While I can’t share the pattern or pictures, I can show you the new quilt I have made from the Playtime pattern. This was my original color plan. I learned so much from the process of submitting this to the MQG. They contacted me (before the deadline) to let me know they were interested in the pattern. They sent me a palette of seven colors and I had to use those fabrics to recolor the design and have it approved. They also approved the design for the back (which was not part of the original submission). Once the color plan was approved, I sent fabric and batting requirements and waited. From the day I got the wonderful box full of fabric and batting, until when the quilt and pattern were due to MQG was 36 days, so I got sewing right away.

The MQG sent very clear instructions on fabric preparation (do not wash), quilt preparation (add a hanging sleeve the same color as the back, add a label the same color as the finished quilt, do not wash the finished quilt), and pattern formatting. I really learned a lot about how to be clear in my instructions in a pattern.

Playtime: Black Edition

After I sent off the pattern and quilt, I waited to answer questions, give more information, and make sure they REALLY wanted the pattern and quilt. I sent off a head shot and brief biography – that was the hardest part for me!

Then I waited, and waited (3 months seems like a long time when you are excited) until I got the information to set up payment and next day, the MQG Journal was released!

I have really enjoyed the process and making another Playtime quilt. There is even a video on the Capital Quilts website of me talking about some of my recent quilts, including Playtime. You can see the video here. This is a still from the video with the Playtime quilt.

For the Playtime: Black Edition, I had a really short time to make it, so I didn’t wash the fabrics and didn’t put as much quilting in as I would have liked. As a result, the quilt doesn’t hang perfectly flat, but it is perfectly usable. I may try to add some quilting later. In any case, we are looking forward to this being our TV-watching quilt.


Pattern Testers Needed

I am looking for a few adventurous quilters to test my Mai Tais quilt pattern. This is one of my “cocktail” quilts and uses curved Drunkard’s Path blocks. I really value the contribution made by pattern testers. No matter how clear I *think* I am, they always point out some critical edits.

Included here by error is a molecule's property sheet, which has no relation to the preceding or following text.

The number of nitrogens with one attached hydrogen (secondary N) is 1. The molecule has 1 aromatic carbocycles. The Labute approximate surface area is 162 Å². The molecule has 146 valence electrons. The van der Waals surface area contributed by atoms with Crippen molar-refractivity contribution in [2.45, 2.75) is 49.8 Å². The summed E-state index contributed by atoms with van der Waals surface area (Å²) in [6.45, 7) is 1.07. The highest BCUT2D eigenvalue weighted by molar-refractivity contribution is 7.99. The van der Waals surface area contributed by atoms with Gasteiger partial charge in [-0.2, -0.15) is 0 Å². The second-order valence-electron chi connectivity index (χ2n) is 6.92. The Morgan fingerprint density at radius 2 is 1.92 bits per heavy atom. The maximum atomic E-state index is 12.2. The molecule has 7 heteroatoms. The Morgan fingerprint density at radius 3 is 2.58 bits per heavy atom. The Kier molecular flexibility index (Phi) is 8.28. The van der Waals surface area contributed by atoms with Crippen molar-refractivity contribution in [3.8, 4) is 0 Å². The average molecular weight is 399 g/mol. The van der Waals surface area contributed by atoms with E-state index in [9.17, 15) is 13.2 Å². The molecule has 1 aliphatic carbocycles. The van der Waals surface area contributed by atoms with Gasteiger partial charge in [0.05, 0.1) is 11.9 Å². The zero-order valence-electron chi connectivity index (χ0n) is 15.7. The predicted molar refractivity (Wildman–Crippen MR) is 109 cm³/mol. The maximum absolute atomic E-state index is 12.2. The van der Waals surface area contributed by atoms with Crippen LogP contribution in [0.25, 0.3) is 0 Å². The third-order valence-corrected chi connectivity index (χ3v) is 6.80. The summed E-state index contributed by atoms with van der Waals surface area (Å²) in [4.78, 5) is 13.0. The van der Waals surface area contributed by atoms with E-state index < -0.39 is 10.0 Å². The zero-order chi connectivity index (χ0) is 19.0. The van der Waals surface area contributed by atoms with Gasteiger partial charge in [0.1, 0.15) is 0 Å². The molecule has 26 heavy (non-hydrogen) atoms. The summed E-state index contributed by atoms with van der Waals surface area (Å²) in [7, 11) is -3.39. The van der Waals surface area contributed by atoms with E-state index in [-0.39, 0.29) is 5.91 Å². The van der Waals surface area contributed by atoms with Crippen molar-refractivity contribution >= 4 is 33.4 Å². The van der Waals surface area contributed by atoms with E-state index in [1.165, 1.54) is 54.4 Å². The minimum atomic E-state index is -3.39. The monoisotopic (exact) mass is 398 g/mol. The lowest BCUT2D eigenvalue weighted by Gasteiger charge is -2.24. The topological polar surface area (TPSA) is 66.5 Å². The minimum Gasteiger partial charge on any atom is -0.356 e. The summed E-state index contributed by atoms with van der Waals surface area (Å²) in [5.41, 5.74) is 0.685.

This pattern will be available in four sizes: Baby (40 x 40 inches), Throw (70 x 70 inches), Extra Long Twin (70 x 100 inches) and Queen/King (100 x 100 inches). There are two different color options shown, but you can change the colors to your taste. Here are some mock ups of the various sizes and and color options:


42″ x 42″
40″ x 40″
72″ x 72″


70″ x 70″

Extra Long Twin

72″ x 102″
70″ x 100″


102″ x 102″
100″ x 100″

Here are a few photos of the actual quilt:

Mai Tais on the Lanai – 2020
Detail of Mai Tais on the Lanai

This quilt will get you over a fear of curves!

Pattern testers will get to choose the size and colors they use and will keep their quilts. I provide a small stipend to help defray the cost of materials. Testers will have at least four weeks to make the quilt top.

If you are interested in being a pattern tester, please e-mail me and I will send you more information. It is really a lot of fun!

Applications close at 5pm ET on Tuesday, May 18, 2021. I plan on selecting testers and sending out the pattern by May 24, 2021 with comments due on June 23, 2021.

I hope you decide to join Better Done Quilts as a pattern tester.

WIPs and PhDs


The 50 days of works in progress challenge is finished. From February through late March, I (and a bunch of others on Instagram under #50daywipschallenge) committed to only working on projects that were already started. I thought I should share the results. There is one quilt that I have finished, but I can’t share because it is a gift. Here’s the sneak peak:

I also got two other big quilts finished. I realized that in our current pandemic situation, I was not likely to be able to rent time on a long arm, and have a coach help me with some of the techniques that were beyond my experience (which is everything except simple edge-to-edge quilting or a basic meandering free-motion quilting). So I sent all three large quilts to long arm quilters.